Digital Freedom Network has a piece by Luke Thomas on the United Nations Universal Declaration of Human Rights. Specifically Thomas addresses how the signatory nations bridged some deep philosophical divides in order to arrive at the finished document, but in the course of the discussion he mentions something that Viewpoint has questioned in the past and wishes to do so in this instance as well. First some groundwork:
The preamble to the United Nations Universal Declaration of Human Rights (UDHR) states:
And Article 1 of the UDHR reads:
Thomas provides a gloss on these passages:
He then goes on to quote a philosopher named Jack Donnelly:
As Donnelly sees it, Thomas explains, human rights arise from human action. Donnelly categorically denies that they originate from a deity, society, or nature. Instead, "human rights represent a social choice of a particular moral vision of human potentiality." Donnelly argues that man has profound potential for good towards others and for themselves, a "moral vision" or "potentiality" as he describes it. That potentiality can swing in a number of directions, but under the guidelines of an appropriate moral vision towards dignity and worth, it can largely be used for good. Thus, "human rights are a social practice that aims to realize a particular vision of human dignity and potential by institutionalizing basic rights."
Now here's the problem. When one cuts through the verbal undergrowth it turns out that the ascription of human rights to persons is purely arbitrary. It represents a mere "social choice" based upon the signatories' particular "moral vision" which is, of course, different for different people. Human rights turn out to be nothing more than words on paper. They're not grounded in anything more solid than the subjective preference of the authors of those words. If the writers had other preferences they would've come up with a different set of human "rights", or none at all.
In other words, if we want to live a life which has some dignity, we have to enjoy certain rights, but there's no right, nor can there be, to dignity itself. The dignity of the individual is an arbitrary value in the hands of the state. There's no reason, beyond the preference of those who hold power, why a state should care about the dignity of its citizens. Thus the rights which make dignity possible are contingent upon the whim of the state which grants them.
In this view, human rights can be nothing more than mere conventions. Contrary to the UDHR preamble, they don't really inhere in persons at all. They are not inalienable. If the government is the source of our rights then government can easily strip us of them, and should they do so, they would be doing nothing for which they could be reproached. The state is under no obligation to provide for the dignity of its citizens, and is therefore under no obligation to grant "human rights".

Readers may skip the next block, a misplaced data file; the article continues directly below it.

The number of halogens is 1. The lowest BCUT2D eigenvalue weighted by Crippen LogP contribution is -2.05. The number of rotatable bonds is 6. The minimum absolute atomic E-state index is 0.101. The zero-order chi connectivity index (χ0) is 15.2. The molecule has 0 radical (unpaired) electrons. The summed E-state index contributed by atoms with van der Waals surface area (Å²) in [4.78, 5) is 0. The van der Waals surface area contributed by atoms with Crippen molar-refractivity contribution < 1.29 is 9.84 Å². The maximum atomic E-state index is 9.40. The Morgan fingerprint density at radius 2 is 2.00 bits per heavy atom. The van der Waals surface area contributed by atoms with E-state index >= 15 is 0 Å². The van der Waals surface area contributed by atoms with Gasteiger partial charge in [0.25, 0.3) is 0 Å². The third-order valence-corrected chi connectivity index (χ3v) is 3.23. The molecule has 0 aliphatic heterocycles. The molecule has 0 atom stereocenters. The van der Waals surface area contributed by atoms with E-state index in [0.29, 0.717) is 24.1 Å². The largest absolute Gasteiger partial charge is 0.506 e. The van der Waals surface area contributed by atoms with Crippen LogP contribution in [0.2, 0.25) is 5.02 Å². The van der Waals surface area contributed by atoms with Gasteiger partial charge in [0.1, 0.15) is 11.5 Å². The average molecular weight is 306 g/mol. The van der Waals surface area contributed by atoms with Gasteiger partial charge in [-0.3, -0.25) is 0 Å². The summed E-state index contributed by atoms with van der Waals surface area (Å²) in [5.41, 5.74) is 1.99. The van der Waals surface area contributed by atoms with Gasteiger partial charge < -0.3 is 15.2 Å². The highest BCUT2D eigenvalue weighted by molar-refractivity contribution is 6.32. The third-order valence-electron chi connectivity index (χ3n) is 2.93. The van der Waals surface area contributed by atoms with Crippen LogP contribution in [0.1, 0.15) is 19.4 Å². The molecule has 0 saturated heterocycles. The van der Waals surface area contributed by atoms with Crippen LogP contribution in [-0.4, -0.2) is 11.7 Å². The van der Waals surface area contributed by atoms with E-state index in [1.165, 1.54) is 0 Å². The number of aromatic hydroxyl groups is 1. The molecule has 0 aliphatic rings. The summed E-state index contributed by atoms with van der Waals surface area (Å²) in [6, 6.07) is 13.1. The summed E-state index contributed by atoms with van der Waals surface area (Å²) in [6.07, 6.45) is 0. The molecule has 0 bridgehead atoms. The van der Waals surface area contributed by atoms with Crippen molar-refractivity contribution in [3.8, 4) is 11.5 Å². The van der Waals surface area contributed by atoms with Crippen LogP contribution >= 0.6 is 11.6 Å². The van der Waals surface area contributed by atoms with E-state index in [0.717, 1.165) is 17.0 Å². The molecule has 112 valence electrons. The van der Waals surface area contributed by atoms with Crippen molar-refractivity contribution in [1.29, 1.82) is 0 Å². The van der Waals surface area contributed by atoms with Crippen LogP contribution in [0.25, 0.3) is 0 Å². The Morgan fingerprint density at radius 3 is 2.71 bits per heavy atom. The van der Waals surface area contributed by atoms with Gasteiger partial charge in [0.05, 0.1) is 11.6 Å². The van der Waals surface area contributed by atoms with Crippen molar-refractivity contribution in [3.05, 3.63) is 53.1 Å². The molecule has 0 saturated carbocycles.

This is a considerably different picture of rights than that envisioned by the Founding Fathers, and the reason for the difference is not hard to spot. Donnelly may deny that rights originate from a deity, but the Fathers, following John Locke and others, were convinced otherwise. They realized that unless human rights and human dignity were grounded in something beyond human predilections, unless they had roots in the firm soil of transcendence, they were simply empty concepts hanging on sky hooks anchored in nothing.
John Locke, in his Second Treatise on Government, which exerted such powerful influence upon the Founding Fathers almost a century after its publication, wrote this:
Locke is telling us that we have dignity only because we are made by the Creator of the universe, in His image. We are loved by Him and belong to Him. That is what gives us value. We have a right not to be harmed because no one has the right to harm what belongs to God, and they do so at their eternal peril.
Thomas Jefferson incorporates this same understanding of the source of our rights into the Declaration of Independence where he writes that "We hold these truths to be self-evident, that all men are created equal, that they are endowed by their Creator with certain unalienable rights, that among these are life, liberty, and the pursuit of happiness."
If Donnelly is right then Locke and Jefferson are wrong, and God is not the basis for our rights nor our dignity. But if that is true, then human dignity and human rights are mere illusions, empty conceits, hollow words that we comfort ourselves with to mask the truth that we are just ephemeral gobs of mud and blood, with no significance or value, in a vast, empty universe that laughs at our pretensions to "rights" and "dignity".
If Donnelly is correct then the U.N. Declaration of Human Rights is like a bunch of children saying "Let's play make-believe. Let's pretend that we have rights." Everything goes well with this make-believe fantasy until someone says that he doesn't want to play the game any more and then the fantasy collapses.
The attempt to ground human rights in something other than the transcendent is doomed to failure and frustration, and any rights not so grounded are chimerical. They have no reality, no substance. They are mirages of oases in the moral desert that is the history of human oppression.